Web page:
She’s a little arthritic and slow these days, and recently had to have a few bad teeth extracted under anesthetic. She still has keen hearing, however and, I realised this week, a reliable sense of smell.

I don’t own a car, but my friend Lucero is living elsewhere for a time, and has left her old Ford Explorer for me to use. The emphasis here is on the word ‘old,’ since it’s a model year 1993, and shows, shall we say, a few signs of its age. However, the motor is still sound, and since I don’t want to ride on public transportation right now, it’s a useful alternative.

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The Ford Explorer, showing just a few signs of its age.

I take Vicki out twice a day, essentially for mental stimulus, since the arthritis means she’s not into long walks, or running about in the field outside my home. She sniffs what she considers needs to be sniffed, then begins hinting she wants to go back.

Recently, she began stopping on the way back in to sniff a back wheel of the Ford. I assumed another dog had peed against I when it was out, and I couldn’t understand her determined fascination with it.

Saturday, I went shopping with a friend into town, and noticed coming back that the brakes were very soft and slow to react. We’d planned to go to a village with interesting trails for an afternoon hike, but my friend was nervous about that. The drive would have been entirely uphill and, more critical, the drive back is non-stop downhill. For four kilometres or more. With iffy brakes. We watched a movie at her place instead.

I took the car in for servicing today, having found an honest and reliable mechanic in July. Since I’ve mostly driven front-wheel drive cars, it never occurred to me that the main braking system for the rear-wheel drive Explorer was at the back (duh), but right away the mechanic showed me the dripping brake fluid that Vicki had been sniffing.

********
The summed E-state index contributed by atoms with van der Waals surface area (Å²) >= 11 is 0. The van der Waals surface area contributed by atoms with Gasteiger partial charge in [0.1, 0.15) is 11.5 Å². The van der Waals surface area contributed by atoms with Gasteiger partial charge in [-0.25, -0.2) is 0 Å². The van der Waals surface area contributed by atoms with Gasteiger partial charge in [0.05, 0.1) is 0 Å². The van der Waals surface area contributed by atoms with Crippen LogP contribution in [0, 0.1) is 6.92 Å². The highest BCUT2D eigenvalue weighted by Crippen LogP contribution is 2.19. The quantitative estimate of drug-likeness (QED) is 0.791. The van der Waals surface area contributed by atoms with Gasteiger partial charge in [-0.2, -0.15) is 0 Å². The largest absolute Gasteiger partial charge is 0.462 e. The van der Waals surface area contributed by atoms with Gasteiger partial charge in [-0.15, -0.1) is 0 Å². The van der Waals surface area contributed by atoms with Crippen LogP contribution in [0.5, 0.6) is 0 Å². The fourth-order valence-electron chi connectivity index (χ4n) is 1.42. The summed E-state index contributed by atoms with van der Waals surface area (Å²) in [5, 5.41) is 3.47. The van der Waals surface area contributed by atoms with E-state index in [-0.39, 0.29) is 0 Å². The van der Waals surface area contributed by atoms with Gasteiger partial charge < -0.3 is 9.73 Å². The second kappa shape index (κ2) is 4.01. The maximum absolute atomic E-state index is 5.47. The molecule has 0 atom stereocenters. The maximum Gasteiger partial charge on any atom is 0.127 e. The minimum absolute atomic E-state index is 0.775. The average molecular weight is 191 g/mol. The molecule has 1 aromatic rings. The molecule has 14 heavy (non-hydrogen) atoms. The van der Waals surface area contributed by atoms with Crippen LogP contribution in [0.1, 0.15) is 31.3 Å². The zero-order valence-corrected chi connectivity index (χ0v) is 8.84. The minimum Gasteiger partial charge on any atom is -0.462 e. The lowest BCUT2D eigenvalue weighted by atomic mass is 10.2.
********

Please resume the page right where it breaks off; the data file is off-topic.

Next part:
It wasn’t expensive to put in a new brake cylinder, and a couple of hours later the Explorer was fine again; or at least, as fine as an aging, 27-year-old SUV is going to be. But heading back home from the mechanic’s, it occurred to me Vicki had been my early warning system for the pungent (to a dog) brake fluid, and that she only gets obsessive about dangerous things.

Okay kid, there’s some chicken for your dinner tonight. You tried to help, even if I was too slow to pick up on the hint you were providing.

The noble canine detective tradition lives on!

The Unbearabable Lightness of Quarantine

May 11, 2020

This afternoon, while I was lying around not really getting into a nap, it occurred to me that I’m doing this quarantine thing all wrong. I’m not, I realised, learning anything significant.

I am learning a lot of things, or maybe I should say observing a lot of things that I already knew. For example, that dogs are far better at handling tedium than humans. They sleep at least 14 hours a day, and can boost that by several hours if there’s a lack of stimulus on offer. Can dogs even get bored? I don’t know, but they seem designed for it much more than humans are.

Vicki.jpg

Victoria contemplates not needing to contemplate anything, because she’s a dog.